Veggie Brown Rice Sushi

Thankfully, we have an amazing sushi shop within walking distance from our place, but every once in a while, I get the itch to make it myself.

Origins of Sushi

Sushi is a common dish in Japan and Japanese restaurants around the world. But it’s thought that it may actually date back to the 2nd century BC when it originated from a Chinese dish called narezushi. It’s believed to have then spread to Japan in the 8th century. And by the 18th century, sushi restaurants were wildly popular in Japan.

The following is our inspired, veggie-packed version made with brown rice instead of white rice.

How to Make Brown Rice Sushi

If you don’t have a sushi mat, I’ve got you covered. Check out our How to Make Sushi Without a Mat tutorial.

But because they’re so affordable and make the process more streamlined, I picked up a mat for this version.

It may not look very easy, but sushi is truly easy to make. I compare it to rolling spring rolls. Sure, your first few are a little imperfect. But once you get the hang of it, it’s so easy, and you feel incredibly accomplished making your restaurant-worthy food at home.

All in all, this sushi requires just ten simple ingredients (more or less depending on your fillings of choice) and comes together in less than 1 hour.

It starts with wholesome brown rice that’s mixed with a vinegar mixture to sweeten it slightly and make it sticky so it’s easier to work with.

I tested it without the vinegar mixture, and trust me, it did not go well. It would be best if you had the rice sticky so it formed a roll.

For fillings, I went with roasted red pepper, cucumber, sprouts, and carrots.

I also love veggie rolls with avocado, asparagus, radish, and pickled veggies. Dream big, friends. The options are endless.

Make this for weeknight meals when you want something hearty and other than a salad (although there is no shame in a salad).



  • 1 2/3 cups water
  • 1 cup short-grain brown rice, rinsed
  • 3 Tbsp rice wine vinegar
  • 2 Tbsp organic cane sugar
  • 1/2 tsp sea salt


  • Four sheets of nori (dried seaweed)
  • One roasted or fresh red bell pepper* (sliced)
  • 1 cup thinly sliced carrots
  • 1 cup thinly sliced cucumber
  • 1 cup sprouts (Alfalfa is best)

FOR SERVING optional

  • Tamari (or soy sauce if not gluten-free)
  • Pickled ginger
  • Wasabi
  • Sesame seeds


  • In a medium saucepan, bring water to a boil, then add rice, swirl to coat, lower heat to low, and cover. Simmer until water is completely absorbed and rice is tender – about 18-25 minutes. Drain off any excess moisture if there is any.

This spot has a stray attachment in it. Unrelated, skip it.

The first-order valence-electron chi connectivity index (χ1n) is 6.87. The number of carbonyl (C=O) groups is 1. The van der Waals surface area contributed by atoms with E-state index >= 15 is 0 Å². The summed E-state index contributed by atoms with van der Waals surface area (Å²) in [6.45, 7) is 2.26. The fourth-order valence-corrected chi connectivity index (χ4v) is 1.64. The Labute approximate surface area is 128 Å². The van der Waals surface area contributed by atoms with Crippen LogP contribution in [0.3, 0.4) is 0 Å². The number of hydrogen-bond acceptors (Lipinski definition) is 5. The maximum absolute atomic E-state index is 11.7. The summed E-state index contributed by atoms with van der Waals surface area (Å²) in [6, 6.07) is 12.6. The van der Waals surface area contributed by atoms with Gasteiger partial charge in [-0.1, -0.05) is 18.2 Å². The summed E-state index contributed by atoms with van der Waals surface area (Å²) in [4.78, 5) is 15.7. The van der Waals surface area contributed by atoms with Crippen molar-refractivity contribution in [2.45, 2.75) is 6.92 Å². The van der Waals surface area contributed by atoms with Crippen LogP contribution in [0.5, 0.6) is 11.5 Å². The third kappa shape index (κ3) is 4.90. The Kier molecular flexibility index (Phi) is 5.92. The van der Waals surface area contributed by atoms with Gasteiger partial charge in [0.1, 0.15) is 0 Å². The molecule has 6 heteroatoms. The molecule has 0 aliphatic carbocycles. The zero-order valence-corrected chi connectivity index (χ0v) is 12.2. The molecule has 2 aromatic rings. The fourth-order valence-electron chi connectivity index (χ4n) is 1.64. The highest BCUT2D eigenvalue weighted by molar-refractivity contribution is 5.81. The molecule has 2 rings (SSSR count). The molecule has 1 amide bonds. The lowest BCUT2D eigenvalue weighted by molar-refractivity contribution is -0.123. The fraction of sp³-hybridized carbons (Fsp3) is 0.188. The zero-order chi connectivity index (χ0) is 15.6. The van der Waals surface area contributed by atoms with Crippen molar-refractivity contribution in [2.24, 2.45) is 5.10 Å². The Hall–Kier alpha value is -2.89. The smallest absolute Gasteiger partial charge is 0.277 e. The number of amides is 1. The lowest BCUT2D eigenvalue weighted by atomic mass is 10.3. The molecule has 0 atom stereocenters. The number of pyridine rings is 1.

• In the meantime, add vinegar, sugar, and salt to a small saucepan and heat over medium heat, stirring occasionally until sugar and salt are dissolved. Place in a jar or dish and cool in the fridge until rice is ready.
  • Once the rice is done, kill the heat, add the cooled vinegar mixture, and stir with a rubber spatula or fork so as not to overmix. It will appear wet but will dry up as you lightly start to release heat. It should be sticky and completely dry once it’s ready.
  • While the rice finishes cooking, prep your veggies by chopping them into thin pieces. If they’re too bulky, they won’t allow the sushi to roll well.
  • Now it’s time to roll: Grab your sushi mat and top it with a sheet of nori. Using your hands dipped in water (to avoid sticking), pat a very thin layer of rice all over the nori, making sure it’s not too thick, or your roll will be all rice and no filling (see photo).
  • Then, arrange a generous serving of your veggies or, if preferred, fill in a line at the bottom 3/4 of the rice closest to you (see photo).
  • Start to roll the nori and rice over with your fingers, and once the veggies are covered, roll the mat over to mold and compress the roll. Continue until it’s all the way rolled up. I find slicing with a very sharp, serrated knife yields the best results. Repeat until all rice and fillings are used up – about four total rolls (amount as original recipe is written // will vary if batch size is altered).
  • Serve immediately with pickled ginger, tamari or soy sauce, and wasabi. Best when fresh, though leftovers keep covered in the refrigerator for up to 2 days.

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